The rain lasted from well before dawn until 9 a.m. or so last Saturday morning as Loretta and I prepared to venture into Sweet Home Letcher County and then to the head of Blair Branch.
Loretta was driving when the rain eased up here in Paint Lick, and I doubt that we got much above 40 miles per hour when we headed south on I-75 from Berea to London as we oohed and aahed at the fog billowing out of every little valley.
When we got off 75 and headed east on the Daniel Boone Parkway, I set the radio to 88.7 (WMMT) on the FM dial and tuned into pure static but I turned the volume down. The static stayed there for about 10 miles and then we hit the Clay County line to learn, clear as a bell, according to a banjo picking woman, that somebody had dug on Pretty Polly’s grave the best part of last night. The stage was set.
Then, almost suddenly, we were in real mountains and it seemed to me that we had left one world and entered another. Or maybe we had just gotten into heaven because the clouds were low, way below the peaks, and I would almost swear that I saw an angel sitting on one just outside of Hyden.
That’s where we got off the parkway to take old Highway 80 some 25 miles to Hazard and the deeper into the hills we got, the louder WMMT became and all they were playing was the music I grew up on. The Carter Family, Stanley Brothers, and a huge host of dulcimer pickers, fiddle players, old-time drop-thumb banjo and guitar players making the hills come alive with the music of my youth. Easily the most emotional phenomenon I have experienced in the last decade.
“Up this hill and down and up this hill again, It’s a mighty, mighty long road, what ain’t got no end,” according to Bob and Sonny Osborne. The Osborne Brothers, who coined ‘Rocky Top’, grew up in Hyden and have been perpetual stars in Nashville and the world at large over the last four decades. A sign in Hyden says the boys are coming home this month to host a music festival where they grew up. A woman running a yard sale assured us that they do it every year as she sold me a designer shirt. I left a dollar there and Loretta left about 10.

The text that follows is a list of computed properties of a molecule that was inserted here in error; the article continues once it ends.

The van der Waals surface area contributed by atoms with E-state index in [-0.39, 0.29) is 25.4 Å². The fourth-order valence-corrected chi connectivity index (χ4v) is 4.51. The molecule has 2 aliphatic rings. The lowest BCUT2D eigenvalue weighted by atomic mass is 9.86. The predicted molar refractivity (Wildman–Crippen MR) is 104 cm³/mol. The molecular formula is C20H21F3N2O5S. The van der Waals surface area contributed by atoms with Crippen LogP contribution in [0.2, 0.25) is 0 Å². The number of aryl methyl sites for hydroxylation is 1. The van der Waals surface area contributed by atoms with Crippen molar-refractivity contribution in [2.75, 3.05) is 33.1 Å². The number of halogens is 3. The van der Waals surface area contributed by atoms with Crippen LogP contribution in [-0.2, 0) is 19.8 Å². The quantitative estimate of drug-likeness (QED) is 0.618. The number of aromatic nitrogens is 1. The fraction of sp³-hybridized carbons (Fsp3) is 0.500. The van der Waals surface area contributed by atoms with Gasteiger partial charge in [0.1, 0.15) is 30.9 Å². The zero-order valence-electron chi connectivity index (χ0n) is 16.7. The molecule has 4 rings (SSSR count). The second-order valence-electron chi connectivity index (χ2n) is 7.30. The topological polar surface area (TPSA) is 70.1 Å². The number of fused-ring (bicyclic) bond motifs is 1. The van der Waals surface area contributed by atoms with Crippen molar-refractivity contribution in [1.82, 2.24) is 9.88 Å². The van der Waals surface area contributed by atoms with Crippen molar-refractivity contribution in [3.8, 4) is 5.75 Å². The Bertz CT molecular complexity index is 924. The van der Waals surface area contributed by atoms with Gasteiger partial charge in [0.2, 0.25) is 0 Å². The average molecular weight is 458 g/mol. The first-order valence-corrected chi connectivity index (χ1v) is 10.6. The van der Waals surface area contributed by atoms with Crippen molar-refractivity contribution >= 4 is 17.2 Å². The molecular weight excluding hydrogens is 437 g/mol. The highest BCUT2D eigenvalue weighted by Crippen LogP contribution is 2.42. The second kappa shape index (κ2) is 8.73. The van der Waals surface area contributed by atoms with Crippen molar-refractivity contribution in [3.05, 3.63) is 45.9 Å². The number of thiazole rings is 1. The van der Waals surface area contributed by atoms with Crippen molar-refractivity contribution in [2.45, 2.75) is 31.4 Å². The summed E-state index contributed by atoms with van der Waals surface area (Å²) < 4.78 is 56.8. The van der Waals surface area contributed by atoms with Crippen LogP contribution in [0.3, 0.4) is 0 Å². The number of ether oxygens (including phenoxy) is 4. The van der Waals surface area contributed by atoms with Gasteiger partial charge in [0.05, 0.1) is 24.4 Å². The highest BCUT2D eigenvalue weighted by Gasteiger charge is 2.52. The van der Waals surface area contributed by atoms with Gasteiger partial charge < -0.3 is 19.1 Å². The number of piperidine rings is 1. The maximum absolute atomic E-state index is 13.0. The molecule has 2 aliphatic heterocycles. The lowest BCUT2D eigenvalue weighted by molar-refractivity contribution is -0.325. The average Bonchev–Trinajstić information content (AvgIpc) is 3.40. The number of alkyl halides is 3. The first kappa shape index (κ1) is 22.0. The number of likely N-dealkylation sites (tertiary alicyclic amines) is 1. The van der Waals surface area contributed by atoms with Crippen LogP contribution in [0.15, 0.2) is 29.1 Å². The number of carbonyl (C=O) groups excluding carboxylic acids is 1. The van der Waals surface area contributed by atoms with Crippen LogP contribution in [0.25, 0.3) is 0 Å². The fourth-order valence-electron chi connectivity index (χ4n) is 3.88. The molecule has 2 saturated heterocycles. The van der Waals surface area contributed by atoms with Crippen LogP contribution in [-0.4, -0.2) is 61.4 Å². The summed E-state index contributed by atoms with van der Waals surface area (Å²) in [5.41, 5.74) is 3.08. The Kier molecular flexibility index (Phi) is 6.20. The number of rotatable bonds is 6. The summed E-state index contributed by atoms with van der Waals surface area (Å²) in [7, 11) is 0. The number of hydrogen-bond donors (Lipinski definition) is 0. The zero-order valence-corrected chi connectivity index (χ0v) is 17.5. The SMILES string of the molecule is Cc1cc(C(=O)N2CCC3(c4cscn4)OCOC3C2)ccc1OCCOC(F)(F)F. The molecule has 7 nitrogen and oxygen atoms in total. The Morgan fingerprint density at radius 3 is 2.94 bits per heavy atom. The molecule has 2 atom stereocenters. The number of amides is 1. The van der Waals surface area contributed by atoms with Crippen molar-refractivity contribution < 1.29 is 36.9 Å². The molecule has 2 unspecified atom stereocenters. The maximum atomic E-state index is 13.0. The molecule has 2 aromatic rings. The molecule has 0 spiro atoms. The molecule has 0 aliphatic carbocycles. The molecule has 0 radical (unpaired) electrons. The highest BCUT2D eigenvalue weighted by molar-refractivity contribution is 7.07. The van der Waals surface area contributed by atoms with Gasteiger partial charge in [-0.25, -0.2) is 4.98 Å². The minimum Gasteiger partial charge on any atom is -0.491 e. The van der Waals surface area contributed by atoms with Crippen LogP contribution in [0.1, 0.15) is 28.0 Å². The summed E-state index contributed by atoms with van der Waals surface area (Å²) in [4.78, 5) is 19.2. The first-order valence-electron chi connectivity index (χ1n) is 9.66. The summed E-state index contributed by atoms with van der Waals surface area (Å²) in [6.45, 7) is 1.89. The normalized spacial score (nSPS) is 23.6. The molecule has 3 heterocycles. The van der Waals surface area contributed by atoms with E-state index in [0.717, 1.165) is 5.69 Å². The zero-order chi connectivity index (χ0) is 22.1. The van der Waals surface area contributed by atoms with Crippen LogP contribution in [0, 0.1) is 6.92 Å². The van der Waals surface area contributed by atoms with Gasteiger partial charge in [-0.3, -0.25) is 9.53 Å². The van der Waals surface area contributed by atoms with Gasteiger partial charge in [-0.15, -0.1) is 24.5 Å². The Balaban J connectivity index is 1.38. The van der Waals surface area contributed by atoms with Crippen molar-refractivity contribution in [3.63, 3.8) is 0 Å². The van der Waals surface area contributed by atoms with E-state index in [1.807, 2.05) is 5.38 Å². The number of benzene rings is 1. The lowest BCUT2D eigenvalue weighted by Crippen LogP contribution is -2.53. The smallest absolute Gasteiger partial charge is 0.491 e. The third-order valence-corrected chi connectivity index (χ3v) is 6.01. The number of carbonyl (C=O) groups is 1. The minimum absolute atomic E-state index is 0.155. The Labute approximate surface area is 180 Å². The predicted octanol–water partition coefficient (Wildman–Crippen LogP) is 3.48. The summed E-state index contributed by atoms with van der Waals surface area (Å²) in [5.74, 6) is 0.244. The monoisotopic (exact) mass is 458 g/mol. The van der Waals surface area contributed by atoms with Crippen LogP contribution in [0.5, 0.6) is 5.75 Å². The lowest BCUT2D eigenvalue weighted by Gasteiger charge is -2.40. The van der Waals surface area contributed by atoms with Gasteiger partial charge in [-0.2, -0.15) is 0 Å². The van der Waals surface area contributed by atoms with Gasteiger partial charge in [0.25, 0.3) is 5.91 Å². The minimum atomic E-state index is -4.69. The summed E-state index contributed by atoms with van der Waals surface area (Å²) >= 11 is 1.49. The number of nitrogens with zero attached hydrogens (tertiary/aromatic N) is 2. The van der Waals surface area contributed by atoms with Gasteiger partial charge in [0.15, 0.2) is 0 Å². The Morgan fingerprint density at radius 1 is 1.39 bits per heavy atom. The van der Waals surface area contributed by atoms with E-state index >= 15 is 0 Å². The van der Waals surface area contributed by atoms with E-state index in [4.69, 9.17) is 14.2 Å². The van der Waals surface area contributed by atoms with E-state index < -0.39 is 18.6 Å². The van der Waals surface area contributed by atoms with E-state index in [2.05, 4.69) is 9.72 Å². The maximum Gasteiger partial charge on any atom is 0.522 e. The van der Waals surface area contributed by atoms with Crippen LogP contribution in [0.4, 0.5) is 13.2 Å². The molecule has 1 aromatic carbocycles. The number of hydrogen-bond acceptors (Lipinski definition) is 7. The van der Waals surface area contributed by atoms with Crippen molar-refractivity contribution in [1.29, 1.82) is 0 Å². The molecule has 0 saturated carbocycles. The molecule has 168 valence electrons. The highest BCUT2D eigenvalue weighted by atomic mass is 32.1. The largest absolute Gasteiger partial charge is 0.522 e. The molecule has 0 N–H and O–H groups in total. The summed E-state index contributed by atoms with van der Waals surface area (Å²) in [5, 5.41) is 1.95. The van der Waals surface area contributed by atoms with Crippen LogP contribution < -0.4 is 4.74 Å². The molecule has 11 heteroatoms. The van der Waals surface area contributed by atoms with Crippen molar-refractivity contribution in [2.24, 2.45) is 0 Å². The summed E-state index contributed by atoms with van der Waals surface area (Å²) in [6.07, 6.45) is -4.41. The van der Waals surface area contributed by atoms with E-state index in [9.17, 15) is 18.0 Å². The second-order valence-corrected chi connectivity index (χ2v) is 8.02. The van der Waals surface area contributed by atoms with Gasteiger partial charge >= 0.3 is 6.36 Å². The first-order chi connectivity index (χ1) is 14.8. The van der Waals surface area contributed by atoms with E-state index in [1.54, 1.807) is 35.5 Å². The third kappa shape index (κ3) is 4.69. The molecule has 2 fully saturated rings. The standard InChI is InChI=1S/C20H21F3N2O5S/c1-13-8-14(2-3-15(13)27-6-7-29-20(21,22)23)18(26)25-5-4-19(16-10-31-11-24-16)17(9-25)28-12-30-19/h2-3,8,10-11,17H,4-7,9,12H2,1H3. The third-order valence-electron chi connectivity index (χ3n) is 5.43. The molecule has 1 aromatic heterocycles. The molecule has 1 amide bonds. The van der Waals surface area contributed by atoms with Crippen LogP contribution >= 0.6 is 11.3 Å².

We checked into brother Steve’s house/old homeplace there in the head of the hollow on Blair Branch at mid-afternoon, took long naps and then wound our way some 15 miles to Seco and The Highlands Vineyard and Winery where our niece, Tracy, (Keeter’s baby) was getting married. Seco was once the headquarters of South East Coal Company (hence the name), which was probably the largest coal mining company in eastern Kentucky from World War I into the ‘60s.
Still has the post office but the company property was going downhill in a hurry until some local entrepreneurs purchased the old office and commissary buildings, lots of acreage, and started growing grapes. Local folks who still live in Seco voted the precinct wet and wine became legal. That was a couple of decades back, but now you can get the best wine made in Kentucky at Seco.
They have nice bed and breakfast rooms and the view is nothing short of pastoral.In the meantime, my baby and Keeter’s is a married woman. Easily the prettiest bride I’ve ever seen. Keeter never shed a tear. I cried.